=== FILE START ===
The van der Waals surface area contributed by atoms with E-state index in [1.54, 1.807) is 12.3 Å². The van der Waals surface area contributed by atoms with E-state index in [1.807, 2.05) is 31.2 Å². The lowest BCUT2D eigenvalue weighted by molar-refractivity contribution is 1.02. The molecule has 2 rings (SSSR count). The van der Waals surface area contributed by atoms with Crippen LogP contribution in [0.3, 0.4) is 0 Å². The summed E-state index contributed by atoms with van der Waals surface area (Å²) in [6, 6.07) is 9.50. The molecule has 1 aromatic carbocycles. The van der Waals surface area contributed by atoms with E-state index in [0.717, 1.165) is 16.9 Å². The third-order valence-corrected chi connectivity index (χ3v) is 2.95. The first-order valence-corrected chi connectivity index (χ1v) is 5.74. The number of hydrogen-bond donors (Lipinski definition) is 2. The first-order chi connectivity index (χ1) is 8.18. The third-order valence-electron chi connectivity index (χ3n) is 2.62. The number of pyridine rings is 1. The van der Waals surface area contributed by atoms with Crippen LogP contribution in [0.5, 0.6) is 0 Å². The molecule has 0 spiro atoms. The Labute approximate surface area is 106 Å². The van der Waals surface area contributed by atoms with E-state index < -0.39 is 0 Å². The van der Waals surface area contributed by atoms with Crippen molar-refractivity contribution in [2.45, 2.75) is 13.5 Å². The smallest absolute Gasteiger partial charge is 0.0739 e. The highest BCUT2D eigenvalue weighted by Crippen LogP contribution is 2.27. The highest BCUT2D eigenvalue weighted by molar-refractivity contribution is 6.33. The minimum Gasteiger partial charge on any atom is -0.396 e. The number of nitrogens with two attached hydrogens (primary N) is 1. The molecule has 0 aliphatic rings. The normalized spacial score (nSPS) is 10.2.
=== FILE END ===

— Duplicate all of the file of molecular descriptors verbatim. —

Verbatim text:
The van der Waals surface area contributed by atoms with E-state index in [1.54, 1.807) is 12.3 Å². The van der Waals surface area contributed by atoms with E-state index in [1.807, 2.05) is 31.2 Å². The lowest BCUT2D eigenvalue weighted by molar-refractivity contribution is 1.02. The molecule has 2 rings (SSSR count). The van der Waals surface area contributed by atoms with Crippen LogP contribution in [0.3, 0.4) is 0 Å². The summed E-state index contributed by atoms with van der Waals surface area (Å²) in [6, 6.07) is 9.50. The molecule has 1 aromatic carbocycles. The van der Waals surface area contributed by atoms with E-state index in [0.717, 1.165) is 16.9 Å². The third-order valence-corrected chi connectivity index (χ3v) is 2.95. The first-order valence-corrected chi connectivity index (χ1v) is 5.74. The number of hydrogen-bond donors (Lipinski definition) is 2. The first-order chi connectivity index (χ1) is 8.18. The third-order valence-electron chi connectivity index (χ3n) is 2.62. The number of pyridine rings is 1. The van der Waals surface area contributed by atoms with Crippen LogP contribution in [0.5, 0.6) is 0 Å². The molecule has 0 spiro atoms. The Labute approximate surface area is 106 Å². The van der Waals surface area contributed by atoms with E-state index < -0.39 is 0 Å². The van der Waals surface area contributed by atoms with Crippen molar-refractivity contribution in [2.45, 2.75) is 13.5 Å². The smallest absolute Gasteiger partial charge is 0.0739 e. The highest BCUT2D eigenvalue weighted by Crippen LogP contribution is 2.27. The highest BCUT2D eigenvalue weighted by molar-refractivity contribution is 6.33. The minimum Gasteiger partial charge on any atom is -0.396 e. The number of nitrogens with two attached hydrogens (primary N) is 1. The molecule has 0 aliphatic rings. The normalized spacial score (nSPS) is 10.2.